The double whammy is that this kind of behavior has been off limits to critique. Anyone who complains about it is called homophobic. I don’t understand quite why, but lesbians seem to have acquired a “special” status in the movement, a special position where what they do is off-limits to critique even while they do not hesitate to call women’s sexual desire for men or the desire for a family “anti-feminist” and worse. Is it any wonder that fewer and fewer women want to call themselves feminists?!
Were there—and are there—real homophobes in the movement? Women who think that lesbianism is sick and unacceptable? I’m sure there are. But it is not a one-way street and those lesbians who have acted in heterophobic ways have to accept their share of the blame for the current situation. As we talk about the further development of feminist theory, this must be taken into consideration.
I want to finish with a few words about the role of Women’s Studies in the Women’s Liberation Movement.
I understand there is a battle going on in academia—not only in Women’s Studies—about who gets to be considered the authority on historical experience: those who lived and made the history or those who come along later and are supposedly “more objective.” I can tell you as someone who has been interviewed by women writers of everything from academic dissertations to feminist history books that it is very disconcerting to have one’s observations and quotes twisted to fit some historian’s pre-conceived notion of what really took place. Many don’t even bother to consult those who made the history or the primary sources of the time.
You see this in the media a lot where reporters interview each other instead of going to the source. When I was a journalism student and later a reporter for UPI in the 1960s, it was prohibited to even quote another reporter, much less interview him—most of them were “hims” back then. A good historian, like a good journalist, reveals and reports accurately what the source has to say, and goes from there. He or she does not construe the words of the source to support his or her own theory. I always find the most useful and interesting books to be those of original writings or direct interviews where you can have some higher degree of trust that what you are reading is unfiltered through somebody else’s agenda.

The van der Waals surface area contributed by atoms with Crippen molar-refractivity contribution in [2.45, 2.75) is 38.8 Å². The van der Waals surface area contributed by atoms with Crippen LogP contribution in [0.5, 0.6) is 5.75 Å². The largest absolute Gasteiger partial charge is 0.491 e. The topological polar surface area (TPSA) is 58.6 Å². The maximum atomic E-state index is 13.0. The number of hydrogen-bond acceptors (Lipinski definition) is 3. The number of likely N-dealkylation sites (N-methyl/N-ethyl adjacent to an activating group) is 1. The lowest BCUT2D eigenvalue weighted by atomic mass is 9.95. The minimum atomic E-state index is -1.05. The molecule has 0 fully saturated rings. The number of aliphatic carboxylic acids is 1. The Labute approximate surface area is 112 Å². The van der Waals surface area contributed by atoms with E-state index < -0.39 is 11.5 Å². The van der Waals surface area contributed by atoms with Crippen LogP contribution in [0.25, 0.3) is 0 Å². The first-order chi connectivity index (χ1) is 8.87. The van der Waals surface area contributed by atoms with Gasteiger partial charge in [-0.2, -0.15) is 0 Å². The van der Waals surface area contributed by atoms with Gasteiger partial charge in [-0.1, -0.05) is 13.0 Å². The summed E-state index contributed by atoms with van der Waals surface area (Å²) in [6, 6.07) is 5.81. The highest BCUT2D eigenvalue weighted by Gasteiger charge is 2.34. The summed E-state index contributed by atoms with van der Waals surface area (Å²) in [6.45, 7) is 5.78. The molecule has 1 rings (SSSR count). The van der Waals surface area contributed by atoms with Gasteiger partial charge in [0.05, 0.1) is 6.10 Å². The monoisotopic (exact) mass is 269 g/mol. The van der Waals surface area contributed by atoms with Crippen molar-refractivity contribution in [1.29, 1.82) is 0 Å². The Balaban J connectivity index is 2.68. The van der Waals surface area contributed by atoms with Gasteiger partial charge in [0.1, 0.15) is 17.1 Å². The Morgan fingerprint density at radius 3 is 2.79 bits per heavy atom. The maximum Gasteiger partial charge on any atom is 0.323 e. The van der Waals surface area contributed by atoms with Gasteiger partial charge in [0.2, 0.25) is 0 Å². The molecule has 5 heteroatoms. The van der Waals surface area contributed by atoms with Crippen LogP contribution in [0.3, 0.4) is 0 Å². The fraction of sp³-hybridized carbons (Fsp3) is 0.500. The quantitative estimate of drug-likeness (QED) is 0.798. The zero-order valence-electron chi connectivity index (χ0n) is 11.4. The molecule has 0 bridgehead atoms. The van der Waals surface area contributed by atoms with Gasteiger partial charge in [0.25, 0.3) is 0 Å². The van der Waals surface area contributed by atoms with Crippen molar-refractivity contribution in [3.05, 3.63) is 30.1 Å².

A professional language has grown up around academic feminist theory which make it utterly inaccessible to most women. I have a quote here from someone named Wendy Brown who in a book review for The Nation magazine wrote,
Huh?!? I couldn’t even join in the debate, and I think that is the point. This happens with all professionals, and Women’s Studies language is not unlike that of lawyers or doctors. It self-servingly creates a mystic that only academically-trained professionals can write theory. I would contend that the best theory—that is the theory that led to the wonderful mushrooming of the WLM in the 1960s—came not from professional, academically-trained feminist theorists, but from those women who were in the trenches, organizing a movement with real grassroots power of women united for liberation. The false division between theory and practice that has overtaken the WLM is in no small way responsible for the “I’m not a feminist, but…” that comes out of so many women’s mouths today—and not just the mouths of young women, either.
I had this Wendy Brown quote handy because I had written a letter to The Nation in response. In her review she had also made reference “to Redstockings, Shulamith Firestone and Kate Millet and other relics of feminism’s early years” and I felt it my duty to remind her that if we “old” pioneers had not broken the ground of women’s liberation theory and built a mass movement, that she would have nothing feminist to “build on, tear down or babble about.”
Academic feminism has the resources and therefore the potential to teach students the real history of the WLM, but it can’t do so if it replaces that history with its own self-serving ivory tower theories that have no relationship to the lives of most women and give a distorted reinterpretation of the real and exciting history of women’s struggle for freedom and equality.
If academic feminism doesn’t become an ally of the Women’s Liberation Movement instead of trying to replace it, the day will come soon when Women’s Studies is so irrelevant that it will disappear.
That doesn’t have to happen, and hopefully those who see the problem will begin to find ways to solve it. That, too, should be on the agenda of future theory.
Speech presented at the Women and Society Conference at Marist College, June 11, 1999.
Copyright 1999 Carol Hanisch. All rights reserved.